There is no evidence of an interaction
between the anti-HIV drug abacavir and the anti-hepatitis C agent ribavirin, investigators
report in the online edition of AIDS.
Some earlier research reported poorer
hepatitis C treatment outcomes in co-infected patients whose antiretroviral
regimens included abacavir (Ziagen,
also in Kivexa and Trizivir). This was attributed
to an interaction between abacavir and ribavirin, leading to sub-optimal levels
of the anti-hepatitis C drug.
But French investigators found that this
was not the case. Rapid, early and sustained responses to hepatitis C therapy
were comparable between patients taking abacavir and non-abacavir combinations.
Moreover, trough combinations (Cmin) of ribavirin were not adversely affected
“There was no evidence that abacavir affected
ribavirin Cmin or HCV [hepatitis C virus] treatment outcomes,” comment the
The retrospective study included 124
co-infected patients enrolled in the larger ANRS CO-13 HEPAVIH study.
Almost all the patients (95%) were taking
antiretroviral therapy. Just over a fifth (22%) were treated with a regimen that included abacavir. Over three-quarters (77%) were taking tenofovir (Viread, also in the combination pills Truvada, Atripla and Eviplera).
There were no significant HIV- or hepatitis C-related differences between the
patients taking abacavir and those who were not taking abacavir.
Hepatitis C therapy consisted of pegylated
interferon plus weight-based ribavirin. The median ribavirin dose at baseline
was 1000mg per day. This dose was changed in 39% of patients following the
first Cmin result.
The overall median ribavirin Cmin was 1.6
mg/l. This did not differ between abacavir users and non-abacavir patients (1.5
vs 1.7 mg/l).
There was no significant difference between
the two groups in terms of the number of individuals who needed to adjust their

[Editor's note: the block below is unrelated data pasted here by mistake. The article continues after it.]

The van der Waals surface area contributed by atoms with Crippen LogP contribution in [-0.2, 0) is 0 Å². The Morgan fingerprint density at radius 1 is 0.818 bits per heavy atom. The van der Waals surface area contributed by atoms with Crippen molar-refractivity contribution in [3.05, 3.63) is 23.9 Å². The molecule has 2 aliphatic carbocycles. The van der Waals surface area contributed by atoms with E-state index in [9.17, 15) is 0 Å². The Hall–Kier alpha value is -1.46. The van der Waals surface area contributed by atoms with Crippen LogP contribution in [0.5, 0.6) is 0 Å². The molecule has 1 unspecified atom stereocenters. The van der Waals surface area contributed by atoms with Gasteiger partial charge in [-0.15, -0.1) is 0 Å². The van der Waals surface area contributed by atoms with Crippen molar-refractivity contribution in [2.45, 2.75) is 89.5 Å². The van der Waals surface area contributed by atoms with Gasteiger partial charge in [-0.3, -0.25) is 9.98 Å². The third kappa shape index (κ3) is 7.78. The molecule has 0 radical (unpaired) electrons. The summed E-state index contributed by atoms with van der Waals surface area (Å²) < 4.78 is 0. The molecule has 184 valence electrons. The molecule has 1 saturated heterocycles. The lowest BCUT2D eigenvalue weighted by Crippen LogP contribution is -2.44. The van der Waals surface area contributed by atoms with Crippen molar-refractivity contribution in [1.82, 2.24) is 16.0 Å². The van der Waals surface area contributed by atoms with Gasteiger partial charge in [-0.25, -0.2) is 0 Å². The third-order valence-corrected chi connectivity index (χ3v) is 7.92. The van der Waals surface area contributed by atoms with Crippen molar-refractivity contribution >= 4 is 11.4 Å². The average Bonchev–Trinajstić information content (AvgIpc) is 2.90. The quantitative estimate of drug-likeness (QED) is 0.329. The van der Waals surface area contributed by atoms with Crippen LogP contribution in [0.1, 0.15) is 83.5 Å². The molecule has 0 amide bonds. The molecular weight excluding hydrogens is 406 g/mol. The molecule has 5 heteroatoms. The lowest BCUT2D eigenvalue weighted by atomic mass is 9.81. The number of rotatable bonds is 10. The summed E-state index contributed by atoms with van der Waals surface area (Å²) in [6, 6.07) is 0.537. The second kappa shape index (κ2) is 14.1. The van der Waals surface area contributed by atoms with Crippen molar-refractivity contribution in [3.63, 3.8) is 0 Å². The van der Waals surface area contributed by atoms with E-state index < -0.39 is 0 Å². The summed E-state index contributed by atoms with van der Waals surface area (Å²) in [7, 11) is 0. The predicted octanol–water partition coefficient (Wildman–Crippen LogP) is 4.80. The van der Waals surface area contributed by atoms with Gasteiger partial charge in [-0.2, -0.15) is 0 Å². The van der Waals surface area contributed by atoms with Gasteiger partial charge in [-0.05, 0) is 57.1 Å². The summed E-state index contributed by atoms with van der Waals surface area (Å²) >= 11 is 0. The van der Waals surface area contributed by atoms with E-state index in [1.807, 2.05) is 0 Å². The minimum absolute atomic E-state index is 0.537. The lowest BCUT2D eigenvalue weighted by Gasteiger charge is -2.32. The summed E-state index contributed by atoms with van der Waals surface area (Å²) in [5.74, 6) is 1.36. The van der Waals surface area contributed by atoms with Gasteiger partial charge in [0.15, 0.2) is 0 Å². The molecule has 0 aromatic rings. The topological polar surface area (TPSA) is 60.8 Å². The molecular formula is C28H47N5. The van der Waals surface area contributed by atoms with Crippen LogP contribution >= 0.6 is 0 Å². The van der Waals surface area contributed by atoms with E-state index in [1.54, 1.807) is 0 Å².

dose of ribavirin (48 vs 36%).
Comparison between patients treated with
abacavir and those taking tenofovir also showed that there was no difference in
median Cmin (1.5 mg/l vs 1.7 mg/l).
Overall, 52% of patients had a rapid
virological response (RVR; undetectable viral load after four weeks) to
hepatitis C therapy and 72% had an early virological response (EVR;
undetectable viral load at twelve weeks).
Treatment with abacavir did not affect
outcomes at these points (RVR: 59 vs 50%; EVR: 72 vs 73%).
Some 45% of patients taking abacavir
achieved a sustained virological response (SVR; undetectable viral load 24
weeks after the completion of treatment), considered a cure. This compared to a response
rate of 24% among the patients who were not taking abacavir. The difference was
just short of significance (p = 0.059).
Virological outcomes were also similar at
all time points between patients taking abacavir and patients treated with
tenofovir. Once again, the rate of sustained virological response favoured
abacavir and almost achieved significance (47 vs 24%; p = 0.053).
“There were no differences in the
proportion of patients achieving RVR, EVR or SVR, even when abacavir- and
tenofovir-containing regimens were compared,” comment the authors. “It is
important to note that the two groups were comparable.”
They therefore conclude: “Our results
confirmed that an abacavir-containing regimen is a safe treatment alternative
for coinfected patients starting HCV treatment.”